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The Innkeepers – 7


Director – Ti West

Cast – Sara Paxton, Pat Healy, Kelly McGillis, George Riddle, Alison Bartlett, Lena Dunham, Jake Ryan, John Speredakos

Release Year – 2011(VOD)

Reviewed by John of the Dead

After making a name for himself with slow-burner horror films The Roost and 2009’s The House of the Devil, Ti West returns with one of the best horror films of 2011(VOD)/2012 in The Innkeepers. Once again blessing us with a slow-burner in the vein of 80s horror, Ti West delivers another positive horror experience that comes with not only more laughs than usual but also great horror as well. Fans of the supernatural will be glad to see Ti West taking a shot at the paranormal, a shot that he gets right – proving that he is here to stay as one of horror’s best modern day auteurs.

It’s the final weekend of existence for the Yankee Pedlar Inn and the employment of its two employees, Claire(Sara Paxton) and Luke(Pat Healy). Both have a heavy interest in the paranormal, and with their boss out of town they seek to expose the hotel’s haunted past – a past that is brought to light when strange guests check in for the weekend.

I have always given Ti West props for his good direction, but after viewing this piece I must also give praise to his ability to write a damn good story. First off: the setting and the overall elements involved in the story are fantastic. We have an old spooky inn that is near closing, so if anything crazy is going to happen it has to happen before the weekend is over, and with our protagonists being ghost adventurers of sorts you can bet your arse we are going to get some good spooks before the credits roll. The story does start off a bit slow, typical of West’s work, but unlike his other films we are given a fair amount of comedy thanks to the quirky antics going on between Claire and Luke, which aided in keeping my interest until the horror surfaced. I admit that there were several times where I literally laughed out loud over what was going on, and much to my surprise there were simple yet crafty jokes that I never saw coming nor would have experienced in the horror genre. Once the first act is over we start receiving our first bits of horror as strange/odd guests begin checking in at the hotel, which just so happen to coincide with strange events that occurred and are still occurring at the old inn. Our protagonists employ some of the usual paranormal detection equipment, which despite seeming lame was not very lame at all, and was used to full potential given it not only proved a paranormal existence in the inn but angered whatever presence there was. Most of the horror is fairly subtle during the second act, however once the third act kicks in the horror hits the viewer with full force and delivers lots of enjoyable spooks and results in a climax that I not only found a bit unconventional for the genre but pretty enjoyable too for that reason. There are a few faults in the storyline here and there, mostly having to do with a few useless characters (the estranged wife hiding out at the hotel), and of course the fact that I wanted more horror during the earlier acts – which I know by now is just the way Ti Wests writes, but still.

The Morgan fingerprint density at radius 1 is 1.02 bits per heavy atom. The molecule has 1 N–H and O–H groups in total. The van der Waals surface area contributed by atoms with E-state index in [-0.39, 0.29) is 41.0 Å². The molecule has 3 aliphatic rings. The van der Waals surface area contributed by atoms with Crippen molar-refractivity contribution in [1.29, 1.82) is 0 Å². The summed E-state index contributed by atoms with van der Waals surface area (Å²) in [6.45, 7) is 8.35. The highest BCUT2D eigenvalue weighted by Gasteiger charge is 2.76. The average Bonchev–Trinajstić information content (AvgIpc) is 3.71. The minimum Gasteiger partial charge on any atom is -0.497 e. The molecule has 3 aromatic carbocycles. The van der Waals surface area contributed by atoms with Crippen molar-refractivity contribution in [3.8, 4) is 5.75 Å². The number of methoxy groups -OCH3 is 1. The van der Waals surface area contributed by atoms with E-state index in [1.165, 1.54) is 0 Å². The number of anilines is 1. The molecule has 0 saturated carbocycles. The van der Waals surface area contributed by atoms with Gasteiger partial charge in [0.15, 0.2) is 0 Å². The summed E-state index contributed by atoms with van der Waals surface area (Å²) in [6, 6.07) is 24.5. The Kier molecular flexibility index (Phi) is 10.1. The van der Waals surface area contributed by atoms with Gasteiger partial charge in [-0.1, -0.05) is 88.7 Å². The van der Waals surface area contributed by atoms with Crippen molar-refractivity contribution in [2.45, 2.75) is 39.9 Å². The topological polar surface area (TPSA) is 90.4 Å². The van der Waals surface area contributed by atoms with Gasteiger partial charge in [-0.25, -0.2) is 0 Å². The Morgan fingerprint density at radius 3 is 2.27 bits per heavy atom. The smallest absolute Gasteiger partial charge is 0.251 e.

West’s direction rivals his writing, expertly executing his story in high detail and securing my attention for the entire 100 minute experience. The character play between Claire and Luke is fantastic, with both Sara Paxton(Shark Night 3D, The Last House on the Left remake, Return to Halloweentown) and Pat Healy(Rescue Dawn, Ghost World) providing excellent performances in unique and quirky fashion – which I would expect from two crafty innkeepers with nothing better to due but surf the web and consume vegan products. Their chemistry was fantastic and provided for much of the “fun” feel the film brings, even during the scariest sequences. Speaking of scary, Ti West gave me some delightful scares that I was not sure would be made present due to the “fun” feel of this piece, but he showed his established prominence as director in giving us a harrowing third act that contained all the horror I need to find this film and enjoyable one – although I did want more horror. The look of the ghosts was great, especially the older gentleman, and West’s camerawork made for some pretty good scare sequences without actually showing anything, a tactic perfected by Sam Raimi and other greats decades ago. The sets used were fantastic and provided a nice spooky feel to the film, and throughout the entire piece I marveled at his cinematography and crafty camerawork that seems to come naturally to this awesome director.

Overall, The Innkeepers is one of the best horror films of 2011 and once again proves Ti West has what it takes to solidify himself as a genre filmmaker.  The storyline is great and highly-engaging thanks to many unique elements going on, and his direction sells the storyline and the horror involved in equally engaging fashion.

Rating: 7/10

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  1. February 9, 2012 at 3:54 pm

    Love some Ti West. Nice review.

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